On Monday, December 6, the Ohio legislature’s Joint Committee on Agency Rule Review (JCARR) heard testimony on regulations proposed by the Ohio Department of Natural Resources to manage disposal of oil and gas waste. Executive Director Cathy Cowan Becker testified on behalf of Simply Living and the Ohio Sustainable Business Council. Here is her testimony, which you can also read here (starting page 46) and watch here (credit: Carolyn Harding).
Chair Callendar, Vice Chair Gavarone, and members of the Joint Committee on Agency Rule Review,
Thank you for the opportunity to testify regarding proposed rules for the disposal of oil and gas waste in Class II injection wells in Ohio. My name is Cathy Cowan Becker, and I am executive director of Simply Living, a Columbus nonprofit that promotes sustainability, environmental justice, and our local economy. Simply Living works with the Ohio Sustainable Business Council, a statewide coalition of businesses committed to local, state, and federal policy that supports a vibrant, just, and sustainable economy.
Eight years ago, the Ohio legislature ordered the state’s Department of Natural Resources to come up with administrative rules for how waste from oil and gas facilities would be managed. This is important because Ohio is a fracking state, and fracking produces millions of gallons of highly toxic wastewater that is disposed of in Class II injection wells across the state. The set of proposed rules before you today is the long-awaited result of that 2013 legislation.
While both Simply Living and Ohio Sustainable Business Council are glad to see regulation of oil and gas waste disposal finally move forward, we believe these rules need to be significantly strengthened in order to comply with Ohio Revised Code Section 1509.22, which states that no one should dispose of oil and gas waste in a way that “causes or could reasonably be anticipated to cause damage or injury to public health or safety or the environment.”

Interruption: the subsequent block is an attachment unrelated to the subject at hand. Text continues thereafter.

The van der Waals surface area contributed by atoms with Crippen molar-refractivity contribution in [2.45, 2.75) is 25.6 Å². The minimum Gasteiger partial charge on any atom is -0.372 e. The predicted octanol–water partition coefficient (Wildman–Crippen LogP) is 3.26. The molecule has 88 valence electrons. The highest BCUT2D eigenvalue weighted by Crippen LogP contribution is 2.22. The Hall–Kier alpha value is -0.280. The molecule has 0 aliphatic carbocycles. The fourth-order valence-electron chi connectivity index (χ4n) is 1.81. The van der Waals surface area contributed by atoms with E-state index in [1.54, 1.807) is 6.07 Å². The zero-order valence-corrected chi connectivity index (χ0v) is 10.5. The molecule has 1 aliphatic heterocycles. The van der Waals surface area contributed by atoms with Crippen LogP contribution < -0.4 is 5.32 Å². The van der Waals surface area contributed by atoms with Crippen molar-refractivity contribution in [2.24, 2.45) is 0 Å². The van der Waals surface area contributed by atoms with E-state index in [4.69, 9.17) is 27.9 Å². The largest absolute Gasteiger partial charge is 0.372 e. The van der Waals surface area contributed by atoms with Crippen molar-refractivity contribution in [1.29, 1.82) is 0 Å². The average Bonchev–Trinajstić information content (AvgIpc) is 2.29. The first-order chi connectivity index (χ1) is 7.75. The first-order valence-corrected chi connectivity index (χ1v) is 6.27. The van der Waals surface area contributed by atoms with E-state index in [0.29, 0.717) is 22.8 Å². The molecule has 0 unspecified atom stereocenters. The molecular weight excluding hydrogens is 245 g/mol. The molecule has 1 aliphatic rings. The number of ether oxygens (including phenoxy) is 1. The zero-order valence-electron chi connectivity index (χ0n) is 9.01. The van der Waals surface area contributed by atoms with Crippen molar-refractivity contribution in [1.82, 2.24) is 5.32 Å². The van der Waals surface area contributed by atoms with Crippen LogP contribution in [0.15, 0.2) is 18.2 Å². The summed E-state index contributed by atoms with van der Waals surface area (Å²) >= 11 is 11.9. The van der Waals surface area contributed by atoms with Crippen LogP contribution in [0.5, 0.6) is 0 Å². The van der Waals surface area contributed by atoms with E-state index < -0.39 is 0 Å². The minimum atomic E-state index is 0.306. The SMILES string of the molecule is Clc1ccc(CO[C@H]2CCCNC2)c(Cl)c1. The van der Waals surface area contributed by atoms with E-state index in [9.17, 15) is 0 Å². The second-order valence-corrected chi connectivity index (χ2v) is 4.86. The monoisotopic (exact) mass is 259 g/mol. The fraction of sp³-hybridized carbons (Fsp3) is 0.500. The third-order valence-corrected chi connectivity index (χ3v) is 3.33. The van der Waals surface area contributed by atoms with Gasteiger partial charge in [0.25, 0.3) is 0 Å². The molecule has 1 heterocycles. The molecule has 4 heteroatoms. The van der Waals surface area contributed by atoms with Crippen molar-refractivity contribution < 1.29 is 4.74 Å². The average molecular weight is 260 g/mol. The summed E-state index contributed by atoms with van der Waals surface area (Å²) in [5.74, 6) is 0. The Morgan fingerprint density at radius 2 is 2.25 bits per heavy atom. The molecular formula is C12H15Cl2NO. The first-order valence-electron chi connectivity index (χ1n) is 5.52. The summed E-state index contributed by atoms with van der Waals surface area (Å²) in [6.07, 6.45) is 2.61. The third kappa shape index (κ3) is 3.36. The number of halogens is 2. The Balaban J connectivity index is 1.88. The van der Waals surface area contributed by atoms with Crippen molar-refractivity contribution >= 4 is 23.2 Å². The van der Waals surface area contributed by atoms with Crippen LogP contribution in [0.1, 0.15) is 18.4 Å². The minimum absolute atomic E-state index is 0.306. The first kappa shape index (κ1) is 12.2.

Here are five areas where we believe these proposed rules need drastic improvements.
- Lack of information about what is in the oil and gas wastewater being injected
Fracking companies are not required to disclose what chemicals are in the millions of gallons of wastewater generated by frack wells, nor do these proposed rules require any sort of testing of this waste. That means ODNR has no idea what is being injected.
Frack waste is often referred to as “brine,” and these rules continually refer to it as “saltwater.” But according to the EPA, frack waste is full of toxic chemicals, including radioactive substances and forever chemicals under the umbrella of PFAS.
Without knowing what is being injected into a given well, ODNR will be unable to respond to a spill or release of frack waste. They won’t know what kinds of contaminants they are dealing with or how to address it. Accidents and blowouts at injection well sites have happened before in Ohio, and will happen again. It’s not a matter of if, but when.
- Inadequate setbacks